Mobility

How mobile devices played in the Super Bowl

Find out how mobility factored into the Super Bowl and why this year was a revolutionary one.

Super Bowl XLIX has come and gone, and what an amazing game it was (especially for those of us who live in New England and saw our Patriots defeat the Seattle Seahawks, 28-24). I also enjoyed the technology commercials, and in fact a few interesting ads involving mobility were aired: a wacky one by Sprint featuring some inexplicably bellowing farm animals, a spot by T-Mobile about their Wi-Fi calling service (which also featured more farm animals, apparently it was a theme this year), and the quirkiest one, in my opinion: a commercial by Mophie depicting an apocalypse brought about by God's depleted smartphone battery. There was also a Kim Kardashian T-Mobile ad, but let's not waste time on that waste of time, shall we?

The commercials fell short of the halftime show and the final quarter of the game. Like any major event, it involved a lot of celebration, speculation... and communication. Thanks to our mobile devices, we're all journalists now, and sharing our thoughts and experiences on social media is half the fun of any exciting spectacle. There's even a bit of competition in the art of being the first to tweet "Touchdown!" or post "What's with those sharks on either side of Katy Perry?" to Facebook, where friends and family who are watching elsewhere can read and comment. In fact, Adweek.com reported that "More than 65 million Facebook users worldwide discussed Super Bowl XLIX on the social network, generating some 265 million posts, comments and likes." Furthermore, "87% of Super Bowl-related [Facebook] posts in the U.S. were made via mobile devices."

Carriers and network channels know mobility is going to mean everything to the masses at an event like the Superbowl, which is why they went out of their way to make it easy for fans to access the game on their devices. CNET.com posted instructions on how to watch the proceedings online courtesy of NBC, which live-streamed the game for free via their Sports Live Extra app, available for tablets running iOS, Windows and Android. They also made the game available to watch directly via their site. Expect more of this in the future; the days of being shackled to your TV set are long over.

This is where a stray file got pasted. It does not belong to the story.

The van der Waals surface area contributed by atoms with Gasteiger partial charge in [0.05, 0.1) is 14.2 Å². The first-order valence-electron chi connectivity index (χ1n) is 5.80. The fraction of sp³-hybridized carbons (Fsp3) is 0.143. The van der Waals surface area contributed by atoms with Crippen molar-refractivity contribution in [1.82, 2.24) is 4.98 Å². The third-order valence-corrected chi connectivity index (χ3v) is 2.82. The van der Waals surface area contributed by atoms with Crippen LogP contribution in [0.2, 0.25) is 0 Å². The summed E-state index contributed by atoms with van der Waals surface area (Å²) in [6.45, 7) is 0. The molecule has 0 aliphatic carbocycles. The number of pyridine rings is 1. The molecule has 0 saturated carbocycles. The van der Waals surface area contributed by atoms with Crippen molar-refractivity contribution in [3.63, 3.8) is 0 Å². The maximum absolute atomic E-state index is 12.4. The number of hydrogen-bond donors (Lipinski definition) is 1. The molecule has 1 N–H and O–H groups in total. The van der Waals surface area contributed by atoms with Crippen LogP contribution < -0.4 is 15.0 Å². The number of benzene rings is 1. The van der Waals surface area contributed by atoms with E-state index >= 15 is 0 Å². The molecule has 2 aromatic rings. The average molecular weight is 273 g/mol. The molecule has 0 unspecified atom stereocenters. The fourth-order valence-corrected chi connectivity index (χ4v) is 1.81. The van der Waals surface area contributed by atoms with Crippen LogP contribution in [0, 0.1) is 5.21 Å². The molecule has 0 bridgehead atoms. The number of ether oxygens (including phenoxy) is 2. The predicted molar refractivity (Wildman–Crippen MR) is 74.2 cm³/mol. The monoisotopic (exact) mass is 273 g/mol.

On a more local basis, the folks hosting the game at the University of Phoenix stadium knew there would be a big demand for wireless service and they sought to deliver an experience worthy of the Big Game. In order to accommodate 72,000 fans with smartphones they bulked up their Distributed Antenna System (DAS), which provides Wi-Fi, cellular voice and data to customers via numerous carriers such as Verizon Wireless, Sprint, AT&T and T-Mobile. This means those attending the game weren't just relying on local mobile data access such as what you and I receive around town; they were sitting right the source of the signal (for some that's better than free beer!)

Without getting too dry and technical, the stadium's original DAS had one layer with 33 coverage zones, each using the 850/1900, 700/700, and 2100/2100 MHz frequencies. The upgrade of the system involved splitting the frequencies into two layers: one for 850/1900 Mhz, 700/700 Mhz and 2100/2100 Mhz and the second for 1900/2100 Mhz, 800/1900 Mhz and 2100/2100 Mhz. This provided the advantage of being able to handle more traffic via 48 sectors using 225 antennas placed throughout the stadium. The four major carriers use at least 15 of the 48 coverage sectors (Sprint 15, T-Mobile 30, AT&T 44 and Verizon Wireless all 48!)

To give you an example of how they utilized all that connectivity, Verizon Wireless boasts of more than 25 million customer wireless connections (which can be broken down to almost 25K per minute) in use at the game, totaling approximately 4.1 TB of data - more than twice the amount sent and received during the prior Super Bowl.

The stadium wasn't the sole beneficiary of all those new wireless highways, however. Carriers performed similar upgrades at nearby hotels, convention centers and other areas where fans were likely to gather. As the Big Dig in Boston proved, you can never have too much traffic capacity.

Costs of these kinds of endeavors aren't cheap - AT&T pumped over half a billion dollars into its network coverage in the Phoenix area alone between 2010 and 2013, and more than $140 billion overall between 2008 and 2013 - but in the end they pay big dividends for customers and carriers alike. In September of 2013 AT&T was ranked #1 on the Progressive Policy institute's list of "U.S. Investment Heroes," having been the company that invested the most money in the U.S. economy.

With that kind of a win-win arrangement, it's not just the Patriots who came out ahead, but all of us faithful mobile users as well.

Read more about mobility:

Stadiums race to digitize: How sports teams are scrambling to keep Millennials coming to games

Does there need to be an app for that?

Smartphones: The state of the market

Photos: Apple's iPhone through the years

About Scott Matteson

Scott Matteson is a senior systems administrator and freelance technical writer who also performs consulting work for small organizations. He resides in the Greater Boston area with his wife and three children.

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